Dish Network debuted its traditional TV skinny bundle package, Flex Pack, in an effort to reignite interest with cost conscious customers. The introduction comes at a time when Dish continues to lose pay TV subscribers at an alarming pace. The company suffered its worst video subscriber loss in its history in Q2 2016, losing 281,000 video subscribers, including its online video Sling TV (online only skinny bundles) additions. Dish’s Flex Pack has themed add-on packages available which allow for further customization.
Dish’s Flex Pack starts at $29.00/mo and consists of a sport-less base package of over 50 channels that does not include the Big Four broadcast networks. Notable channels in the base package include: AMC, TNT, USA, HGTV, E!, Cartoon Network, History, A&E, CNN, Discovery, TBS, Food Network, FX and TV Land. Like Dish’s other satellite offers, Dish Flex Pack requires a 2 year commitment.
Themed add-on packs, ranging from $4/mo to $10/mo, are available to expand the base offering. Local channels like ABC, CBS, Fox, NBC and Univision are available in a $10/mo add-on package. Sports channels such as ESPN, ESPN2 and Fox Sports 1 are available in a $10/mo add-on. Other themed add-ons include Variety Pack, Kids Pack, News Pack, Heartland Pack, Regional Action Pack and Outdoor pack. Premium channel add-ons can also be added to Dish’s Flex Pack. Flex Pack comes with a standard Dish receiver, free installation and a two-year price guarantee. The Hopper is available for an additional $10/mo.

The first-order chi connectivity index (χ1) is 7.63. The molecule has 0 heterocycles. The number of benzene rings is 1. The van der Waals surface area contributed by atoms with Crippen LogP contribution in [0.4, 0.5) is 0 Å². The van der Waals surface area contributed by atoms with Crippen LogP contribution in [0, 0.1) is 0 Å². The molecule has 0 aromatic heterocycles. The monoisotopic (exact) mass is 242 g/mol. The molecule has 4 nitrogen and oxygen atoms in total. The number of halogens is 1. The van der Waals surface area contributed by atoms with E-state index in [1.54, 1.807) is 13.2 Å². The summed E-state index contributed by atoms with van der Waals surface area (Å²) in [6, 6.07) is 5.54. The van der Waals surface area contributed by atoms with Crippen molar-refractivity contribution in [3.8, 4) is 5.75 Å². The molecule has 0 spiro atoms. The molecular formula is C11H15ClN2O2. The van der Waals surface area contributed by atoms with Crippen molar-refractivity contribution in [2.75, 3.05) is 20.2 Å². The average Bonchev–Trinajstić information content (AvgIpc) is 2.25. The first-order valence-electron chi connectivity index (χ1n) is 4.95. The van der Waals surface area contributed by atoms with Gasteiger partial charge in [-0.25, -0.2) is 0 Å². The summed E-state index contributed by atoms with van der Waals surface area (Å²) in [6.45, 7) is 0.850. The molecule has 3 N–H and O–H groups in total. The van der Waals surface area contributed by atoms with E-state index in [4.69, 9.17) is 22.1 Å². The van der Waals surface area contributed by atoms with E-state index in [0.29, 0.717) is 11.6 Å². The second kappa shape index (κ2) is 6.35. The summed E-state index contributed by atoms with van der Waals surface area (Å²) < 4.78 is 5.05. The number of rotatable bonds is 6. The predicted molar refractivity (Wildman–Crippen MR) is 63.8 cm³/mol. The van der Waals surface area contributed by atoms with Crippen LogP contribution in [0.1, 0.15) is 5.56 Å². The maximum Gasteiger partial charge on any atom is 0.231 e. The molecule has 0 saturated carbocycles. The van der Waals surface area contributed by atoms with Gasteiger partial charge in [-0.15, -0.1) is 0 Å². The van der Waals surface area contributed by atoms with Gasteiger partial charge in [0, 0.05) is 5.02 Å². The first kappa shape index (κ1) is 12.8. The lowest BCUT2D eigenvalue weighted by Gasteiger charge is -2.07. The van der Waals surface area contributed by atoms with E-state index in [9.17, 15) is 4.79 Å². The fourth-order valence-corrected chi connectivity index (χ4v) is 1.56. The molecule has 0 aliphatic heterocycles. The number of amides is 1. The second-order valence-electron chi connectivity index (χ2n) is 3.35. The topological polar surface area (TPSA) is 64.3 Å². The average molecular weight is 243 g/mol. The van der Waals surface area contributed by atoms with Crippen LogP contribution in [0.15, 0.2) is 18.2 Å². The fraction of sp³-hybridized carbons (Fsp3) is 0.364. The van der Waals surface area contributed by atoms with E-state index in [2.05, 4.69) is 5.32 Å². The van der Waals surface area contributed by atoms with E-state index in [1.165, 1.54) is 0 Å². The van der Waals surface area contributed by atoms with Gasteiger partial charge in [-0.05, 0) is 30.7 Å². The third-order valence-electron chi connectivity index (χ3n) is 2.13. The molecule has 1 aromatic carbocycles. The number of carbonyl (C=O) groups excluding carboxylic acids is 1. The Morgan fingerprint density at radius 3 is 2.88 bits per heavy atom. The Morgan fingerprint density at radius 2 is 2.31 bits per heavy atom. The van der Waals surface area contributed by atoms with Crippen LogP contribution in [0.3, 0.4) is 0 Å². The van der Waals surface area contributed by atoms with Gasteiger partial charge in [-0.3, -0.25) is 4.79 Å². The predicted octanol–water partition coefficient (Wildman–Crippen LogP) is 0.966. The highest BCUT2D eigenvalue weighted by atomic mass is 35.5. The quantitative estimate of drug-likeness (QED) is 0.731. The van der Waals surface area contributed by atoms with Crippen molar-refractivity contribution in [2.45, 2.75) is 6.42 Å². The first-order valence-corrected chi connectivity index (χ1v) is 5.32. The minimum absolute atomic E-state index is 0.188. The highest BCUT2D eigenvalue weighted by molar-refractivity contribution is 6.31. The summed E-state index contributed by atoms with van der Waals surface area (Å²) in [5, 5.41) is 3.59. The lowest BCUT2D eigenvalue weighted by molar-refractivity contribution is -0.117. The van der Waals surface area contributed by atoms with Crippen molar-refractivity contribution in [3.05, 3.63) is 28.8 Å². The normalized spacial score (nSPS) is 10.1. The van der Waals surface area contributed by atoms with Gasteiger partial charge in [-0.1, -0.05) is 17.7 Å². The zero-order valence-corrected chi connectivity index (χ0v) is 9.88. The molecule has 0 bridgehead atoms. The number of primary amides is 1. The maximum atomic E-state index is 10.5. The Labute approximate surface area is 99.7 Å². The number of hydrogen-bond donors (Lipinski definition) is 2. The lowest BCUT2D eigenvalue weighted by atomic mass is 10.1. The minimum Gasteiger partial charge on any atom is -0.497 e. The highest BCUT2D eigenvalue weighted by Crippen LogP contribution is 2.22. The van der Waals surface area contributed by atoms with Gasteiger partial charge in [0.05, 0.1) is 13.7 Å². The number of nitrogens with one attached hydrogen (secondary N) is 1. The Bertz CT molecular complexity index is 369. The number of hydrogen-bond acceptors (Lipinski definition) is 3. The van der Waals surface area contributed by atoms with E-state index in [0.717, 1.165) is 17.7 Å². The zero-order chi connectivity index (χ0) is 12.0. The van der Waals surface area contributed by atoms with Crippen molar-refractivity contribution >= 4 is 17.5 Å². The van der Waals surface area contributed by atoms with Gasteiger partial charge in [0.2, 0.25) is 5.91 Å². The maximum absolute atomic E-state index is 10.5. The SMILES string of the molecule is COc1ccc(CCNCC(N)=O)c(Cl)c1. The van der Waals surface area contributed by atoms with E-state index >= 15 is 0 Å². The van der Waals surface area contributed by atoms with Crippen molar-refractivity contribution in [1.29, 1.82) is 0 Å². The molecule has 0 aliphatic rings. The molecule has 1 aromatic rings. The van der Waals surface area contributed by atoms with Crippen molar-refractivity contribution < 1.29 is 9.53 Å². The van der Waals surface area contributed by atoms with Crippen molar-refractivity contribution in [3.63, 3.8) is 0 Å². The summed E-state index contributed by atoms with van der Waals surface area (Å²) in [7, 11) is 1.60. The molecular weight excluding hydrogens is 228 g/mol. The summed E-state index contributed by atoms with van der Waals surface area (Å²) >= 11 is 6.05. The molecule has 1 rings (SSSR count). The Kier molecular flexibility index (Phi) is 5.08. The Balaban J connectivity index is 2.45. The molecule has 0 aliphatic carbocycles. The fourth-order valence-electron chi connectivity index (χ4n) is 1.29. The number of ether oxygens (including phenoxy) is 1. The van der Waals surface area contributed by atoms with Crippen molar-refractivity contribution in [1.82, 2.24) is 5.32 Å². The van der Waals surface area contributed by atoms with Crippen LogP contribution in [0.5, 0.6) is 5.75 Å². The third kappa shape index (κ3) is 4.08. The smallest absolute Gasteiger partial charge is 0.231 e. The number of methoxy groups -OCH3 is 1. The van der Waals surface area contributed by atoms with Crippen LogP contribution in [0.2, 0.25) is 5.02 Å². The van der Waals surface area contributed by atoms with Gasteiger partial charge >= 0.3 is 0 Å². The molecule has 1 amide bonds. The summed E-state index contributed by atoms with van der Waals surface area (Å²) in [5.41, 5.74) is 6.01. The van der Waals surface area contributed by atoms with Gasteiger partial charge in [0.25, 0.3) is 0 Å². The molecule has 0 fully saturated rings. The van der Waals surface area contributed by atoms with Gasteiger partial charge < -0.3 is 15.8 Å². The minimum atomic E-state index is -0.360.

Dish’s offering is reminiscent of when Verizon launched its Custom TV offering in April 2015. At launch, Custom TV did not offer ESPN in the base package, and was relegated to a sports add-on pack, which sparked the ire of Disney, and forced a lawsuit. Verizon later revamped the offer to appease Disney, by including ESPN in one of its base Custom TV offers.
The move is a reversal of the company’s recent strategy, focusing on higher value customers for its traditional satellite offering. It is understandable, especially given the company's recent quarterly pay TV subscriber losses. What’s interesting is the fact that the formation of skinny bundles on the traditional satellite platform is tantamount to an acknowledgement that Sling TV hasn’t been as effective as once hoped. It remains to be seen whether or not putting ESPN and other sports content in an add-on pack will be acceptable to content owners who rely upon the channels for the majority of their revenue.